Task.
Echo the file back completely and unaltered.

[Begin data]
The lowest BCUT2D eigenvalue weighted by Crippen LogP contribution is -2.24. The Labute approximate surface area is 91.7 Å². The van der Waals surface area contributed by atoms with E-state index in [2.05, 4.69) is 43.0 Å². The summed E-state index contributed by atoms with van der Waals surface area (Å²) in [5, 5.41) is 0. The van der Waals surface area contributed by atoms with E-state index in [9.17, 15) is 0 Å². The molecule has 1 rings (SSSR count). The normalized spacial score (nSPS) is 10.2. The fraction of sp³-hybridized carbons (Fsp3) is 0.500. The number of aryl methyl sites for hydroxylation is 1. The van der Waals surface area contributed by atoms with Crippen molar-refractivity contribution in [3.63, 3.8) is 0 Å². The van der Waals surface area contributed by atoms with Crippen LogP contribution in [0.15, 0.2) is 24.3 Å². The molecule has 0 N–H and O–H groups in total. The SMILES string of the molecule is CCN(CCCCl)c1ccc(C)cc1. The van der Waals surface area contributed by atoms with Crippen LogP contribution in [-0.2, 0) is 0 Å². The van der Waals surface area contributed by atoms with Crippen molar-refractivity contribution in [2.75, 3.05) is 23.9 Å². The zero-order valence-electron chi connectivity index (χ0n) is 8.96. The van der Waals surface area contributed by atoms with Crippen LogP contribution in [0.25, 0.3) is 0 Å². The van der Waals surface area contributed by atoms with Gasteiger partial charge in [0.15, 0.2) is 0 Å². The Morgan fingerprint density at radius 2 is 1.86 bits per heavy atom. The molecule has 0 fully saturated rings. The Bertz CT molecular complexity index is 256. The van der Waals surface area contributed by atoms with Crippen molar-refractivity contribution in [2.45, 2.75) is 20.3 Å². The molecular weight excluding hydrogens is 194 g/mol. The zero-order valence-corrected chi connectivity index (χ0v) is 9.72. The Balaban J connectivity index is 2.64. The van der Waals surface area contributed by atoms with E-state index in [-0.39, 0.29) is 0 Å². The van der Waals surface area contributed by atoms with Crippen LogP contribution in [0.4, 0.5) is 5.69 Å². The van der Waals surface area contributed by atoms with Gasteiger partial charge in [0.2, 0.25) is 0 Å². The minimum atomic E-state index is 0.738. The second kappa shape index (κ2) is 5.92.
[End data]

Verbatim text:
The lowest BCUT2D eigenvalue weighted by Crippen LogP contribution is -2.24. The Labute approximate surface area is 91.7 Å². The van der Waals surface area contributed by atoms with E-state index in [2.05, 4.69) is 43.0 Å². The summed E-state index contributed by atoms with van der Waals surface area (Å²) in [5, 5.41) is 0. The van der Waals surface area contributed by atoms with E-state index in [9.17, 15) is 0 Å². The molecule has 1 rings (SSSR count). The normalized spacial score (nSPS) is 10.2. The fraction of sp³-hybridized carbons (Fsp3) is 0.500. The number of aryl methyl sites for hydroxylation is 1. The van der Waals surface area contributed by atoms with Crippen molar-refractivity contribution in [3.63, 3.8) is 0 Å². The van der Waals surface area contributed by atoms with Crippen LogP contribution in [0.15, 0.2) is 24.3 Å². The molecule has 0 N–H and O–H groups in total. The SMILES string of the molecule is CCN(CCCCl)c1ccc(C)cc1. The van der Waals surface area contributed by atoms with Crippen LogP contribution in [-0.2, 0) is 0 Å². The van der Waals surface area contributed by atoms with Crippen molar-refractivity contribution in [2.75, 3.05) is 23.9 Å². The zero-order valence-electron chi connectivity index (χ0n) is 8.96. The van der Waals surface area contributed by atoms with Crippen LogP contribution in [0.25, 0.3) is 0 Å². The van der Waals surface area contributed by atoms with Gasteiger partial charge in [0.15, 0.2) is 0 Å². The Morgan fingerprint density at radius 2 is 1.86 bits per heavy atom. The molecule has 0 fully saturated rings. The Bertz CT molecular complexity index is 256. The van der Waals surface area contributed by atoms with Crippen molar-refractivity contribution in [2.45, 2.75) is 20.3 Å². The molecular weight excluding hydrogens is 194 g/mol. The zero-order valence-corrected chi connectivity index (χ0v) is 9.72. The Balaban J connectivity index is 2.64. The van der Waals surface area contributed by atoms with E-state index in [-0.39, 0.29) is 0 Å². The van der Waals surface area contributed by atoms with Crippen LogP contribution in [0.4, 0.5) is 5.69 Å². The van der Waals surface area contributed by atoms with Gasteiger partial charge in [0.2, 0.25) is 0 Å². The minimum atomic E-state index is 0.738. The second kappa shape index (κ2) is 5.92.